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  1. #1
    davetravis's Avatar
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    B&W Negs/Color Slides Variables

    I'm trying to understand why the grain and sharpness are variables in any BW film, determined by which developer is used, but constants in color slide films using E6.
    I mean with color slides the grain/sharpness is determined by the characteristics of the film itself(?), since they all use E6, whereby with BW films the resulting grain/sharpness is not determined until after development in a variety of formulas(?).
    My new BW project is giving me a headache!

  2. #2
    Michel Hardy-Vallée's Avatar
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    E6 is a highly standardized process, meaning that there is very little you can tweak. As with all color processes, E6 development works at first like B&W development (reducing silver salts to solid silver). However, the byproducts of that development also react with chemicals in the film to create colour dye spots. At the end of the processing, all the solid silver is bleached away, leaving the dyes only. I'm simplifying a lot, and skipped the reversal step, but you get the idea.

    So think of it that way: in E6, you reduce silver salts (AgX) to solid silver using only one very particular developer, because crucial subsequent steps depend on it. Silver is only an intermediary product. With B&W, solid silver is your final product, so you can make it any way you like.

    E6 restricts variability at the level of AgX -> silver, so the only variable left to control sharpness is the choice of film you make. Think of it that way: if there was only D-76 available for B&W, the only variable left to you for controlling sharpness would be film choice (optics nothwithstanding in both cases, of course).

    Another thing you should bear in mind is that the image properties of dye clouds are not the same as the image properties of silver grains. The latter are opaque, while the other ones are translucent. Light scatter and impression of graininess is different because of that. In fact, an underexposed slide (or an overexposed color neg) will have finer grain than an overexposed one, because thicker layers of dye clouds show less visible impression of grain.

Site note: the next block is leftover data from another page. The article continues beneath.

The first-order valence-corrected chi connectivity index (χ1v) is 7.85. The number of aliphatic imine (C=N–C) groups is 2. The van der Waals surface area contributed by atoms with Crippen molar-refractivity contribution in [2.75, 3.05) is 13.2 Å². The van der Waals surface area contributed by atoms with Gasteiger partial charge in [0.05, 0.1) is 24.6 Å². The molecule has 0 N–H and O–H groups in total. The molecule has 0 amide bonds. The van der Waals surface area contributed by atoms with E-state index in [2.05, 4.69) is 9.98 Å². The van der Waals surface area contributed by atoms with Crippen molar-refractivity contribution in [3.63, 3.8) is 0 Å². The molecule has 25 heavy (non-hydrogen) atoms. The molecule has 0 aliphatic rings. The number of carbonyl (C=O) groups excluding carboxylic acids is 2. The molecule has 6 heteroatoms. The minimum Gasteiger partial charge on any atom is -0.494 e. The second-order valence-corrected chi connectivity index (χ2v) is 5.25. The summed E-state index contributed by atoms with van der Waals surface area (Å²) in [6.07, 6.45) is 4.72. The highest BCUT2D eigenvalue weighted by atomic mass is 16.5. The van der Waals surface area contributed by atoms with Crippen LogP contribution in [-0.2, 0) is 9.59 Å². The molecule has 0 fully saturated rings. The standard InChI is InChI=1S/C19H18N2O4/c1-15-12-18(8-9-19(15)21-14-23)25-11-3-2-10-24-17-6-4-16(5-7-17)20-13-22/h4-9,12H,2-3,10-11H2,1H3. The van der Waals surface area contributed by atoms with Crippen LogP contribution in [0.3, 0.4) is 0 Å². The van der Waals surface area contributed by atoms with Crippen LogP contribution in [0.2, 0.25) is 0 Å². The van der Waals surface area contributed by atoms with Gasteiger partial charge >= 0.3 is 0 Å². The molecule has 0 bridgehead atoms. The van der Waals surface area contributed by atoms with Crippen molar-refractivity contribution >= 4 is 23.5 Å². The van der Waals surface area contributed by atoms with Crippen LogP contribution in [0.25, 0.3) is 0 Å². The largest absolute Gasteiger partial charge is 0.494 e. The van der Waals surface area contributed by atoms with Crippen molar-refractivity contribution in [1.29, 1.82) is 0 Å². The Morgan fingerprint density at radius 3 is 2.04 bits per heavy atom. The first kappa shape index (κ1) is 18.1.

Last edited by Michel Hardy-Vallée; 12-04-2007 at 03:14 PM. Click to view previous post history.
    Using film since before it was hip.


    "One of the most singular characters of the hyposulphites, is the property their solutions possess of dissolving muriate of silver and retaining it in considerable quantity in permanent solution" — Sir John Frederick William Herschel, "On the Hyposulphurous Acid and its Compounds." The Edinburgh Philosophical Journal, Vol. 1 (8 Jan. 1819): 8-29. p. 11

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  3. #3

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    I do mostly agree with Michael; however, it is possible to deviate from standard E-6 formulas. You'll probably get something unsatisfactory, or at least weird. Cross-processing of E-6 film in C-41 chemistry is an example, but you could experiment with the first developer formula in an otherwise standard E-6 process to get positive images in some other way. You shouldn't expect good results, though, at least not if what I've heard is correct; changes that are likely to affect features you're interested in affecting (grain, acutance, etc.) are likely to have undesirable side effects.

  4. #4
    Michel Hardy-Vallée's Avatar
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    I agree! You can indeed deviate from E-6, but the result will obviously not be standard. The first developer of E-6 is just a special B&W developer after all, it's not a color dev. I would be curious to know, for example, what happens when first dev is Rodinal, XTOL, or something else...
    Using film since before it was hip.


    "One of the most singular characters of the hyposulphites, is the property their solutions possess of dissolving muriate of silver and retaining it in considerable quantity in permanent solution" — Sir John Frederick William Herschel, "On the Hyposulphurous Acid and its Compounds." The Edinburgh Philosophical Journal, Vol. 1 (8 Jan. 1819): 8-29. p. 11

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  5. #5
    davetravis's Avatar
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    Thanks MHV and SRS for the explanation!
    I never really tried to understand it before this project, and going forward it will be helpful.
    DT

  6. #6

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    In b/w, the size of the grains is mostly determined by the manufacturer. When we choose a developer, we can alter it to a degree; Recording Film ( a Kodak high ISO film, no longer made) will always be a grainy film, no matter what dev we use. Ilford's Pan-F is and always will be a fine-grained film.



 

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